4. Sometimes (frequently, in my case!) we get stuck because our composition is not turning into the kind of piece we had in mind when we started. Perhaps we had intended to write a fanfare, and we discover we are actually writing something with a more subdued, soulful character. Or perhaps we were asked to write a short, relatively easy work for a friend, and what we end up writing is long-ish and rather challenging.
         There is no simple solution when this occurs; you could (a) stop the piece you are writing and begin again, (b) keep going with the piece you are writing until it is finished, and perhaps then begin a new composition that is more in keeping with the original plan, or (c) determine where your plan began to go awry, and 'fix it' from that point forwards. I have done all three, and your options often depend on other factors, such as an imminent deadline, how far along you are in your composition (if you're not very far into your piece, then option (a) would might be your best choice; if you're almost finished, then (b) would be more feasible, for example), the purpose your music is meant to have (if writing for film, for example, you don't have the luxury of option (b); you have to evoke the mood or character that would best fit the scene, and if that's not happening, then you have to keep at it until it does), etc.

         5. Getting stuck is common, so perhaps the most important thing to remember is that it is a normal part of the creative process, so try not to make too much of it when it happens!

         6. Sometimes, the solution(s) you come up with to being stuck end up being the the most inspired part of your composition.  It may sound corny, but it's true:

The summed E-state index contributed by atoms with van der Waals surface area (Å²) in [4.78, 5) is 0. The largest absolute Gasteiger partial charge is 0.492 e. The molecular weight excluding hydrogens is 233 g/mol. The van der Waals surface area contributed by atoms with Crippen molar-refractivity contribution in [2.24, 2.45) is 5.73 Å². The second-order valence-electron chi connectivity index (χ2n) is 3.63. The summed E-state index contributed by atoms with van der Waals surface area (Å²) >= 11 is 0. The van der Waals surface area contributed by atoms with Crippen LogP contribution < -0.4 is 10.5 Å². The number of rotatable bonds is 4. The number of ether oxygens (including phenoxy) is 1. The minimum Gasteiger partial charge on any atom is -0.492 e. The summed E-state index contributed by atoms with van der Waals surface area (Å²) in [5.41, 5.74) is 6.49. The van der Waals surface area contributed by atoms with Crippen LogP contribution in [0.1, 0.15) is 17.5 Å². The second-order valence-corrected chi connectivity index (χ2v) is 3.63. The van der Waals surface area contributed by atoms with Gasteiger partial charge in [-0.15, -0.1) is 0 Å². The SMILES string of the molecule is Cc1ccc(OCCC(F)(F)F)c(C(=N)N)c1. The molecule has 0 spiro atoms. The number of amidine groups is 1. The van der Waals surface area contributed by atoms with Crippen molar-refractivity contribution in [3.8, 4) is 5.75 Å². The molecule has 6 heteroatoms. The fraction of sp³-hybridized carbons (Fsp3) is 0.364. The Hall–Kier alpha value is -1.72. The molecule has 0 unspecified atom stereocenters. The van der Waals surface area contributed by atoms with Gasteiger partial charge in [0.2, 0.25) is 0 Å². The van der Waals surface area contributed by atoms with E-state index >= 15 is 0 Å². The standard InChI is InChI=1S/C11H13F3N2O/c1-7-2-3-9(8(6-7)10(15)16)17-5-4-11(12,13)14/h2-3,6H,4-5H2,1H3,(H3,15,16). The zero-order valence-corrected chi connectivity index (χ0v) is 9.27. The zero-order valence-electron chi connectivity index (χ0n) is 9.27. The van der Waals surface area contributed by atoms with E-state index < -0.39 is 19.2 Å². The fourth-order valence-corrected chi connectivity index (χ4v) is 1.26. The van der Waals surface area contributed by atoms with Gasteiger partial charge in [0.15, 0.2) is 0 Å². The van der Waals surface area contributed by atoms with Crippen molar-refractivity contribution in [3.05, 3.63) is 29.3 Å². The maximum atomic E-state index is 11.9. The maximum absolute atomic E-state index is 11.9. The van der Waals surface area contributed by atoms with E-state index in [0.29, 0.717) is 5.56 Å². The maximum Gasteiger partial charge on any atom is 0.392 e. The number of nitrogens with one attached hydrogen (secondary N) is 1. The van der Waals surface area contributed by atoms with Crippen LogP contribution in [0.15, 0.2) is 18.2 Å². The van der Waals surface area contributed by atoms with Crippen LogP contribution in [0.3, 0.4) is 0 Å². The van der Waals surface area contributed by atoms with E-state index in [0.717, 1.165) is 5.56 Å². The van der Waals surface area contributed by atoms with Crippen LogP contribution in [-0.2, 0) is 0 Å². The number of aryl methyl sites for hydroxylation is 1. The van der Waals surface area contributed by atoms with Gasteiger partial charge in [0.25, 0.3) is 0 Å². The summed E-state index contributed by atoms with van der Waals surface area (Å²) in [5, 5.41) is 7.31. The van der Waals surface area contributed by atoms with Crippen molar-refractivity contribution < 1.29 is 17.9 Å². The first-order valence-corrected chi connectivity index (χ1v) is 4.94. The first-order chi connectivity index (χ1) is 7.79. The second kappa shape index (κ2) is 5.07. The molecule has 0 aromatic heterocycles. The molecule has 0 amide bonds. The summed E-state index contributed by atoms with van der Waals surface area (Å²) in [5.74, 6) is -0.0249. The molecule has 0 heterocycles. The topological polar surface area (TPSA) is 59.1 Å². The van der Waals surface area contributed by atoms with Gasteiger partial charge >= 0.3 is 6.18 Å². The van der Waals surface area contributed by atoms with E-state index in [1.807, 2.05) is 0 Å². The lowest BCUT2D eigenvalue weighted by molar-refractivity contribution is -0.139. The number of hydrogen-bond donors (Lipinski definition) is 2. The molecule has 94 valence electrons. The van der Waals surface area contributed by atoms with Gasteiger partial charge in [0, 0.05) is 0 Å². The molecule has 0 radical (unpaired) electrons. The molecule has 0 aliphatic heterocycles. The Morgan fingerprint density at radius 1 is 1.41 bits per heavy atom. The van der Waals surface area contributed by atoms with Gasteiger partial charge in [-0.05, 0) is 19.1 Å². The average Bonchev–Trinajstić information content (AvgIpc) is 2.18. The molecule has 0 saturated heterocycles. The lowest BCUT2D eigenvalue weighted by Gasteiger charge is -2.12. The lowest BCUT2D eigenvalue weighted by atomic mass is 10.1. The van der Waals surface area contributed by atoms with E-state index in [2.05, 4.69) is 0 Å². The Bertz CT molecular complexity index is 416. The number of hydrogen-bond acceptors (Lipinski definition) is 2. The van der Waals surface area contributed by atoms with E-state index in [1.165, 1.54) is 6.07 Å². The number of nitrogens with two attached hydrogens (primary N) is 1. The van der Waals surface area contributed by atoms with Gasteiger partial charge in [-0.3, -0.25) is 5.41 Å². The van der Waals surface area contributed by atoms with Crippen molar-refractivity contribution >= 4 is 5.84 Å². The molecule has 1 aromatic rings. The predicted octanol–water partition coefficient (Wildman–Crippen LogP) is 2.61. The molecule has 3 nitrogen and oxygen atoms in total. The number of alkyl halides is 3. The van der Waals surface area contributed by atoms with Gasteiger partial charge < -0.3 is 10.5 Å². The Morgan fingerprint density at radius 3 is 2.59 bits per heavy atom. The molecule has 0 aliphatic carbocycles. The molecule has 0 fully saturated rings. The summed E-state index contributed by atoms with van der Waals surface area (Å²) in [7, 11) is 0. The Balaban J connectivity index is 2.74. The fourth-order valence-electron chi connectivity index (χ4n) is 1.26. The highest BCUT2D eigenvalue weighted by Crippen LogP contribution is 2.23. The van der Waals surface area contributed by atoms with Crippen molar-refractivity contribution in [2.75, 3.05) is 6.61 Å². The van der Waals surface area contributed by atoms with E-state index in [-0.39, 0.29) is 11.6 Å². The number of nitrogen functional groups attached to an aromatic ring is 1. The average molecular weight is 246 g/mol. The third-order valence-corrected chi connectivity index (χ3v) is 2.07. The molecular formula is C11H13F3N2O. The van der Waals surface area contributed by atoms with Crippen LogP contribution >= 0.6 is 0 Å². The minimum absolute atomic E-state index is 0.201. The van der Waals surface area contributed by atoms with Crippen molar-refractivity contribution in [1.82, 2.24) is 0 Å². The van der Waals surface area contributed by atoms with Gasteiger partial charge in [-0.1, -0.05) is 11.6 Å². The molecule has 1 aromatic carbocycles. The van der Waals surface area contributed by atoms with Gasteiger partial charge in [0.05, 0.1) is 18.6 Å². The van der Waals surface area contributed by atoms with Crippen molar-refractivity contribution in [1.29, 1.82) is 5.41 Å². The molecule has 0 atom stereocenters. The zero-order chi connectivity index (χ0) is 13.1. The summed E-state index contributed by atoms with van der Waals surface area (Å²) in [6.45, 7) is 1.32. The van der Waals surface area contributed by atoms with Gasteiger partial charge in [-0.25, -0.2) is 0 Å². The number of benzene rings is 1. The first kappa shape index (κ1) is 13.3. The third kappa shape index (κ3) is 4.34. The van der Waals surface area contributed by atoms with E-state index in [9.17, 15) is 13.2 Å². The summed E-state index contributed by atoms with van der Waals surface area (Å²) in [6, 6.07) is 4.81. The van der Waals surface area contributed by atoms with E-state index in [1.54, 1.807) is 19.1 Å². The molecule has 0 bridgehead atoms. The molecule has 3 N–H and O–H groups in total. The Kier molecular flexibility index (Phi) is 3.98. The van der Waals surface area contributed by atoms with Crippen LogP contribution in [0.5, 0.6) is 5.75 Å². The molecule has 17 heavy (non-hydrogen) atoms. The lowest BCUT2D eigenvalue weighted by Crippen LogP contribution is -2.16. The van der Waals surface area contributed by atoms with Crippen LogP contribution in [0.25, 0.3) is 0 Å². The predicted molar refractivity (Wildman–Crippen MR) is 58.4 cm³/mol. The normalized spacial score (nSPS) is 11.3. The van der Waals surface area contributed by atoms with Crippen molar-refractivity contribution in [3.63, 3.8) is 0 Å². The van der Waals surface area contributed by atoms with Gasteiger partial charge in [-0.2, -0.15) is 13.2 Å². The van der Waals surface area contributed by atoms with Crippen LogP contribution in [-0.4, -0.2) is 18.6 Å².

Challenges = Opportunities for inspired solutions!

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    Things to Consider when Composing (7 of 9)

    [From a 9-part handout for my introductory composition class.]
    VII. More dichotomies to ponder…
    When in doubt, err on the side of restraint; less is more.
         • Thwart audience expectations periodically by varying or otherwise manipulating familiar musical materials.
         • Avoid becoming overly predictable.
    Sometimes, going completely over the top is ok; sometimes, more is more!
         • If you're always holding back, it can seem like your music is a big tease! At times it can be good to really wallop your audience with excess. [Can you think of any examples?]
         • Some predictability isn't necessarily bad!
    Always leave them wanting more.
         • This is associated with the theatre, the circus, and, indeed, any form of communication (or entertainment) involving an audience. Sammy Davis Jr. (and many others, I think) called it "the first rule of show business." Although many art music composers may prefer not to think of themselves as "entertainers" (the word has a derogatory association for some, who perhaps think being an "entertainer" is akin to being an organ-grinder's monkey, jumping around with a tin cup), the concept is a useful one for composers of any style of music.
         • BTW, I think it's a fine idea to consider your audience when composing, but never pander!